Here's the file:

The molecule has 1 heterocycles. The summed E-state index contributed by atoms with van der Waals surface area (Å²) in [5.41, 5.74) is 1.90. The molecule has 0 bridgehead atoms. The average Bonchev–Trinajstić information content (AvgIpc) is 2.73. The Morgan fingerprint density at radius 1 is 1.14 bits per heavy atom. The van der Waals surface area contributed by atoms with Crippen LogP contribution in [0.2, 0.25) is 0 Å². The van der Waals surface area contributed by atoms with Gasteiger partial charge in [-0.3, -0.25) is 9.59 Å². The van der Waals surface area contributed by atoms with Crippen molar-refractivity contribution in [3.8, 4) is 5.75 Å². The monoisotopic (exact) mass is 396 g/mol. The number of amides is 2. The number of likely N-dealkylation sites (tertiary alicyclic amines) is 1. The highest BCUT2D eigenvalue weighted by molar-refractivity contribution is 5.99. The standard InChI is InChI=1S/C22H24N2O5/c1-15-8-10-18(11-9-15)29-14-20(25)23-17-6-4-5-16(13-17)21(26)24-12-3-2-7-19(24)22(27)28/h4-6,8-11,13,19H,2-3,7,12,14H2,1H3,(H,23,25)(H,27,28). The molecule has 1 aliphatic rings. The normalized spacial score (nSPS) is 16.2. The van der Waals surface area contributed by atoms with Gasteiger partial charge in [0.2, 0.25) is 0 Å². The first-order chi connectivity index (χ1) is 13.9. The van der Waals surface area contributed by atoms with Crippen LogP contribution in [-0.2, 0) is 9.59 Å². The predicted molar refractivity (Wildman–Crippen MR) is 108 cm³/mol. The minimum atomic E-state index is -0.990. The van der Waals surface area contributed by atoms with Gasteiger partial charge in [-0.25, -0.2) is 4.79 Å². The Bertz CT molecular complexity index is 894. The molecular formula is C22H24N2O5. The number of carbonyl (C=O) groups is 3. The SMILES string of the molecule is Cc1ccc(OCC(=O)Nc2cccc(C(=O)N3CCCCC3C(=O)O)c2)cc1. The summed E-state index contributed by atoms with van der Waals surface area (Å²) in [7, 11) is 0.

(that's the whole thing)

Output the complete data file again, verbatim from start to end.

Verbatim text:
The molecule has 1 heterocycles. The summed E-state index contributed by atoms with van der Waals surface area (Å²) in [5.41, 5.74) is 1.90. The molecule has 0 bridgehead atoms. The average Bonchev–Trinajstić information content (AvgIpc) is 2.73. The Morgan fingerprint density at radius 1 is 1.14 bits per heavy atom. The van der Waals surface area contributed by atoms with Crippen LogP contribution in [0.2, 0.25) is 0 Å². The van der Waals surface area contributed by atoms with Gasteiger partial charge in [-0.3, -0.25) is 9.59 Å². The van der Waals surface area contributed by atoms with Crippen molar-refractivity contribution in [3.8, 4) is 5.75 Å². The monoisotopic (exact) mass is 396 g/mol. The number of amides is 2. The number of likely N-dealkylation sites (tertiary alicyclic amines) is 1. The highest BCUT2D eigenvalue weighted by molar-refractivity contribution is 5.99. The standard InChI is InChI=1S/C22H24N2O5/c1-15-8-10-18(11-9-15)29-14-20(25)23-17-6-4-5-16(13-17)21(26)24-12-3-2-7-19(24)22(27)28/h4-6,8-11,13,19H,2-3,7,12,14H2,1H3,(H,23,25)(H,27,28). The molecule has 1 aliphatic rings. The normalized spacial score (nSPS) is 16.2. The van der Waals surface area contributed by atoms with Gasteiger partial charge in [0.2, 0.25) is 0 Å². The first-order chi connectivity index (χ1) is 13.9. The van der Waals surface area contributed by atoms with Crippen LogP contribution in [-0.2, 0) is 9.59 Å². The predicted molar refractivity (Wildman–Crippen MR) is 108 cm³/mol. The minimum atomic E-state index is -0.990. The van der Waals surface area contributed by atoms with Gasteiger partial charge in [-0.25, -0.2) is 4.79 Å². The Bertz CT molecular complexity index is 894. The molecular formula is C22H24N2O5. The number of carbonyl (C=O) groups is 3. The SMILES string of the molecule is Cc1ccc(OCC(=O)Nc2cccc(C(=O)N3CCCCC3C(=O)O)c2)cc1. The summed E-state index contributed by atoms with van der Waals surface area (Å²) in [7, 11) is 0.